South Korean Navy takes on expanded strategic role in face of evolving North Korean nuclear threat

Faced with the arrival of new North Korean nuclear vectors, the South Korean Navy is acquiring first strike capabilities towards land in order to fully take its place in the 3-axis doctrine ensuring the strategic balance against Pyongyang.

Until the end of the 2010s, the threat posed by North Korea's strategic systems was essentially made up of nuclear-capable surface-to-surface ballistic missiles, with short-range systems from the SCUD family, then, from the beginning of the 2000s, the appearance of purely national systems, such as the Hwasong-7 or Nodong-1 medium-range ballistic missile.

From the second half of the 2010s, new high-performance indigenous systems were tested by Pyongyang, whether semi-ballistic trajectory ballistic missiles like the KN-17, intercontinental missiles like the Hwasong-14, and even medium-changing ballistic missiles and missiles with KN-23 hypersonic gliders, as well as new cruise missile models.

At the same time, the North Korean Navy began to equip itself witha new class of submarine derived from the Soviet Romeo class and designated the Sinpo class, capable of implementing SLBM medium-changing ballistic missiles, posing a new threat to its neighbour, and above all undermining the “3-axis” doctrine implemented by Seoul.

In fact, to deal with the nuclear threat from Pyongyang, the South Korean armed forces have developed a doctrine likely to contain it, articulated around three complementary aspects: the use of preventive strikes against the nuclear sites and capabilities of North Korea North, as soon as the threat of a nuclear strike is considered imminent, the interception of nuclear vectors thanks to a large network of detection and interception systems with anti-ballistic capability, and a set of massive conventional strikes to decapitate the capabilities adversary command, communications and logistics.

In this context, the appearance of new threats, in particular North Korean submarines capable of implementing nuclear-capable ballistic weapons, has naturally transformed the topology of the threat, to which now responds the profound transformation affecting the South Korean Navy, in particular by giving it a new role in the “3-axis” doctrine.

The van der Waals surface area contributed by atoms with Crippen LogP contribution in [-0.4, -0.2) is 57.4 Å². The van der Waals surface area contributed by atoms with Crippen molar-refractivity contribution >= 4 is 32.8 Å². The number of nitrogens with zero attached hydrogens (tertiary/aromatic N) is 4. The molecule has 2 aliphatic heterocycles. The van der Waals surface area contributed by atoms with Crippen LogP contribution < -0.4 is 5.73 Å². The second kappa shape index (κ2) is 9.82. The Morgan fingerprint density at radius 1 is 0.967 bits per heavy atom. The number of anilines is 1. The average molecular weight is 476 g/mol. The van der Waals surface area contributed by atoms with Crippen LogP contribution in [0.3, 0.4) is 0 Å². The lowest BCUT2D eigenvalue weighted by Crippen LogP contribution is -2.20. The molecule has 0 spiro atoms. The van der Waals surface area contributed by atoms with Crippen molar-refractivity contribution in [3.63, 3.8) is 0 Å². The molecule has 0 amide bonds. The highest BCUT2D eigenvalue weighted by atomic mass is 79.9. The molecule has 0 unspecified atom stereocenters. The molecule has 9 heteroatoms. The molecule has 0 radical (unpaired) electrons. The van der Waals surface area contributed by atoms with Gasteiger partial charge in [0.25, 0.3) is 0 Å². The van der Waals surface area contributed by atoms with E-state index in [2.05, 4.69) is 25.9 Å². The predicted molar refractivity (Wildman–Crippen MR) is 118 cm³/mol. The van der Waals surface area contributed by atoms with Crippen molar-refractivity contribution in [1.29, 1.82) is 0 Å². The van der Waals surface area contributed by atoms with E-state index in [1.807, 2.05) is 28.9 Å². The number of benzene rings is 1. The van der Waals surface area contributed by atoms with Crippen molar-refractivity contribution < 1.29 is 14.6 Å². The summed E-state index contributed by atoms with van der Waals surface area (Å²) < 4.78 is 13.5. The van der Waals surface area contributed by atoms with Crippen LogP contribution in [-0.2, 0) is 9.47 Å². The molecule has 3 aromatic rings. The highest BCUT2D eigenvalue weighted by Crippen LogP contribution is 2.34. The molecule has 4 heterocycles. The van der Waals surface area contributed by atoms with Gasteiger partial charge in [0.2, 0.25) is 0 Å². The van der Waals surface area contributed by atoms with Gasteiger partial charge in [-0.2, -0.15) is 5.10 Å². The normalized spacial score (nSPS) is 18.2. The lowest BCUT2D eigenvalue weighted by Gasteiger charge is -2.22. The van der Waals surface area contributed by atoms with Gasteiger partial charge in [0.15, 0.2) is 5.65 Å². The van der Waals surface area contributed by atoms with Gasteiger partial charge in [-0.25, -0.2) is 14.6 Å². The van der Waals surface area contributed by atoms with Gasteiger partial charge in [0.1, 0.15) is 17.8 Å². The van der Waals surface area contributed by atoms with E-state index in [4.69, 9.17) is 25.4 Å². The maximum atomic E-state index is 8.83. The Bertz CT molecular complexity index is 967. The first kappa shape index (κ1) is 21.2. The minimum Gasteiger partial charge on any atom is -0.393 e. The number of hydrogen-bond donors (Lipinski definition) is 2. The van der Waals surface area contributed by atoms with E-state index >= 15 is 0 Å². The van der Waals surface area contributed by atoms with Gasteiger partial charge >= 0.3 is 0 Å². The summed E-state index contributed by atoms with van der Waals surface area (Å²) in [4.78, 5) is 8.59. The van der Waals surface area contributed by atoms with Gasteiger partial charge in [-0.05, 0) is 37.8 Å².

The South Korean Navy has acquired ships equipped with anti-ballistic missiles to densify the country's anti-missile shield
Launch of the destroyer Jeongjo le Grand in July 2022, first ship of the second batch of the KDX program, equipped with anti-ballistic capabilities with the SM-3 Block1B missile and the SPY-1D(v) radar

For this, the South Korean Navy has begun a major effort to acquire a vast fleet of autonomous systems, both surface and underwater naval drones, as well as aerial drones.

Thus, if today autonomous systems, such as the ASWUUV anti-submarine warfare drone in development since 2017, only represent 1% of the equipment aligned by the country's Navy, the objective announced now is to reach 9% by 2025, almost 30% by 2030 and a final target of around 45% at the start of the 2040s.

Their function will be precisely to keep North Korean naval capabilities under constant control, and in particular to be able to track and therefore destroy on short notice ships and submarines equipped with nuclear-capable systems, which they are submarines armed with SLBM missiles or corvettes and frigates potentially equipped with cruise missiles, and as well as satisfying the first of the aspects of the doctrine. But the role of the South Korean navy will not end there.

Indeed, it will soon receive, during the coming year, the first of three destroyers of the Jeongjo le Grand class, an evolution of the large anti-aircraft destroyer of the Sejong le Grand class, specially designed to respond to the second part of the “3 axes” doctrine.


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